But just because it was always that way does not mean our response to it cannot and should not change. The technique itself has changed and evolved with the times, so as with so many other forms of emotional abuse turned into political manipulation, it has been given far more speed and scale and therefore power by social media and its weaponized algorithms. “A lie can make it halfway around the world while the truth is putting on its shoes,” as the perhaps apocryphal saying goes, but thanks to social media, a carefully crafted lie can now circle the world three times, be enshrined into national policy, and spark an international conflict before the truth even rolls over to turn off the alarm.
And the response can similarly evolve. Weaponized gaslighting attacks produce the same sense of unreality, no matter the scale, which come with the same problems. And just as abusive partners work to isolate their victims from friends and family members who might snap them out of the spell of lies they have woven, so too do gaslighting leaders attack the press:
When it comes to politics, the signs are similar. You may feel confused and alone in the world, assuming nobody understands your point of view and that it must therefore be wrong. Take racism. You may have known exactly what it is. But when Trump accused US Congresswomen of colour of “racist hatred” in response to himself being criticised for racist remarks against them, this could have sown confusion about what racism actually means.
So, how to fight the scourge of gaslighting, firehosing, and other attacks by public officials on American institutions, individuals, the nature of reality itself?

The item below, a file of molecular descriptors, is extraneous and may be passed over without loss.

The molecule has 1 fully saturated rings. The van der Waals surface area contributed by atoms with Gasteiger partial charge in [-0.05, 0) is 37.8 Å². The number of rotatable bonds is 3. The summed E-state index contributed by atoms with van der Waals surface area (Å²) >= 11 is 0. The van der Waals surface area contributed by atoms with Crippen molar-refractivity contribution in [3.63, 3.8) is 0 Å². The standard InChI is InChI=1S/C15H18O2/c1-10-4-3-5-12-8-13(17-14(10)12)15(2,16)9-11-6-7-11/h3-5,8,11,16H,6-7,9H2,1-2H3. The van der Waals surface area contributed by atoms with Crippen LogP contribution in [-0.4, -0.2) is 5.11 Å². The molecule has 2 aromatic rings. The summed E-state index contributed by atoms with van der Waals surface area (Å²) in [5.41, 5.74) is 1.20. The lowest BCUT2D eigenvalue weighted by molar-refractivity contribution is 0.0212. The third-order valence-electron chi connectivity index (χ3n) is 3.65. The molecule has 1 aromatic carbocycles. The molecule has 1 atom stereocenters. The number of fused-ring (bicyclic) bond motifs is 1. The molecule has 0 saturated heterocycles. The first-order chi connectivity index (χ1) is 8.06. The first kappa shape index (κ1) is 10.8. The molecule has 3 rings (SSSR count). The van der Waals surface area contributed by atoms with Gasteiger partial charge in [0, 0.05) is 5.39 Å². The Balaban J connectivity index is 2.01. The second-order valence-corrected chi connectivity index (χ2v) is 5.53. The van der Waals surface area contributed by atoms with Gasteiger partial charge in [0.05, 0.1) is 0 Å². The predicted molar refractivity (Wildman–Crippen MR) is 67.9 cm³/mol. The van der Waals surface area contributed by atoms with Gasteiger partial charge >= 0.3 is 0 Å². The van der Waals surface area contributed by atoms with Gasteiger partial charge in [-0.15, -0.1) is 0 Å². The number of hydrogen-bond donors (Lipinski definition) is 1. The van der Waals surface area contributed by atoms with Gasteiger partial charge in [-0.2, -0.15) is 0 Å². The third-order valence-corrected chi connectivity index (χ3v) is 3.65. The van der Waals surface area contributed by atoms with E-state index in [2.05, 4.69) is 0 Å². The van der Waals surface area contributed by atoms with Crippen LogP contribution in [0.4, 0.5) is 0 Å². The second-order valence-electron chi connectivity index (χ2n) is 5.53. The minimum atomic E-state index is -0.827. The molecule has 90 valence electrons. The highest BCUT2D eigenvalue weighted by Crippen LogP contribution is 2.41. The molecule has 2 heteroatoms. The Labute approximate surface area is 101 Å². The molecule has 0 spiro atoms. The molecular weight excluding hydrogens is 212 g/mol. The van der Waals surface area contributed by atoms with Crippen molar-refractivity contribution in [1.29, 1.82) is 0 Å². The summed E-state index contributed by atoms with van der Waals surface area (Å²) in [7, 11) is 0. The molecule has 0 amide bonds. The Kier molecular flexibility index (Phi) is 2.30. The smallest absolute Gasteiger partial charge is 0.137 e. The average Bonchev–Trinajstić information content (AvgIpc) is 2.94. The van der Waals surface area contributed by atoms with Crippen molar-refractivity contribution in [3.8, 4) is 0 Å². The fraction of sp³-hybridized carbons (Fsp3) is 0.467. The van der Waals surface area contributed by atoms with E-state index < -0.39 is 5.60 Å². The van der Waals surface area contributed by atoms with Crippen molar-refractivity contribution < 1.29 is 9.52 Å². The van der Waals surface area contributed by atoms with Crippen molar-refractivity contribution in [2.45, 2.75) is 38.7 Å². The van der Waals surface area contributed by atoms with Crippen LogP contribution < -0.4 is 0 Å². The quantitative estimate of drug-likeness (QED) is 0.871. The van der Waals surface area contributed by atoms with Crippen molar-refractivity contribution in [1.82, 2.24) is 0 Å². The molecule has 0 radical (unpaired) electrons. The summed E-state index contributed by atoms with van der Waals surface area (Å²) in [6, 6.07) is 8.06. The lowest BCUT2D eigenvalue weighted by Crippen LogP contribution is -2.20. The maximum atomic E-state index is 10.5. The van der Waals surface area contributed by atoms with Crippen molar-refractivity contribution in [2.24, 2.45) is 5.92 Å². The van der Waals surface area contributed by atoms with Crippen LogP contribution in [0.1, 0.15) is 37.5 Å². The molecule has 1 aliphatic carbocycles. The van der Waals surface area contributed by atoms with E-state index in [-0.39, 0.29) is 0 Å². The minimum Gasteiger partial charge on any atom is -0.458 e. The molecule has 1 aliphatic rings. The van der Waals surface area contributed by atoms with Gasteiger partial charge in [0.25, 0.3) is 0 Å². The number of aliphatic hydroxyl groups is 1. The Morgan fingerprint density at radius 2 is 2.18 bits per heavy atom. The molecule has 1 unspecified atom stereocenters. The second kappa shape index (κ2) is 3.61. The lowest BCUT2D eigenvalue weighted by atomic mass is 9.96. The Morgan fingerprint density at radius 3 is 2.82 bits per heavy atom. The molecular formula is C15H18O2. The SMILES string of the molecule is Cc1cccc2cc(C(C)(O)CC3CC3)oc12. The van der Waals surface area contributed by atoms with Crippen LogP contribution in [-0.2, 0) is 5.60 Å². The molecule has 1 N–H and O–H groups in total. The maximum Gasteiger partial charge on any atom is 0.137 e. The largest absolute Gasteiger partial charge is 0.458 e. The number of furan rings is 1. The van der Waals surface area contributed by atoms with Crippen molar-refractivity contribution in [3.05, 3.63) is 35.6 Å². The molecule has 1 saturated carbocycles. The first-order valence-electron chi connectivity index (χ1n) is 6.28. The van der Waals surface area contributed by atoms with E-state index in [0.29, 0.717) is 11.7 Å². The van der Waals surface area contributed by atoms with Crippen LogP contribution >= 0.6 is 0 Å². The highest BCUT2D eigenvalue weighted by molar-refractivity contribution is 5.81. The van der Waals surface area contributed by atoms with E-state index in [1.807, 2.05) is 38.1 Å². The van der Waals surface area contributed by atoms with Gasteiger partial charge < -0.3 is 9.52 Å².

It turns out that the best defense against such a weapon is getting out ahead of it, says disinformation expert Stephan Lewandowsky, who points out there is a lot of truth in the adage, “Forewarned is forearmed” (and never more so than during protracted disinformation attacks):
If people are made aware that they might be misled before the misinformation is presented, there is evidence that people become resilient to the misinformation.
This process is variously known as ‘inoculation’ or ‘prebunking’ and it comes in a number of different forms. At the most general level, an upfront warning may be sufficient to reduce – but not eliminate – subsequent reliance on misinformation. In one of our studies, led by Ullrich Ecker, we found that telling participants at the outset that ‘the media sometimes does not check facts before publishing information that turns out to be inaccurate’ reduced reliance modestly (but significantly) in comparison to a retraction-only condition. A more specific warning that explained that ‘research has shown that people continue to rely on outdated information even when it has been retracted or corrected’, by contrast, reduced subsequent reliance on misinformation to the same level as was observed with a causal alternative.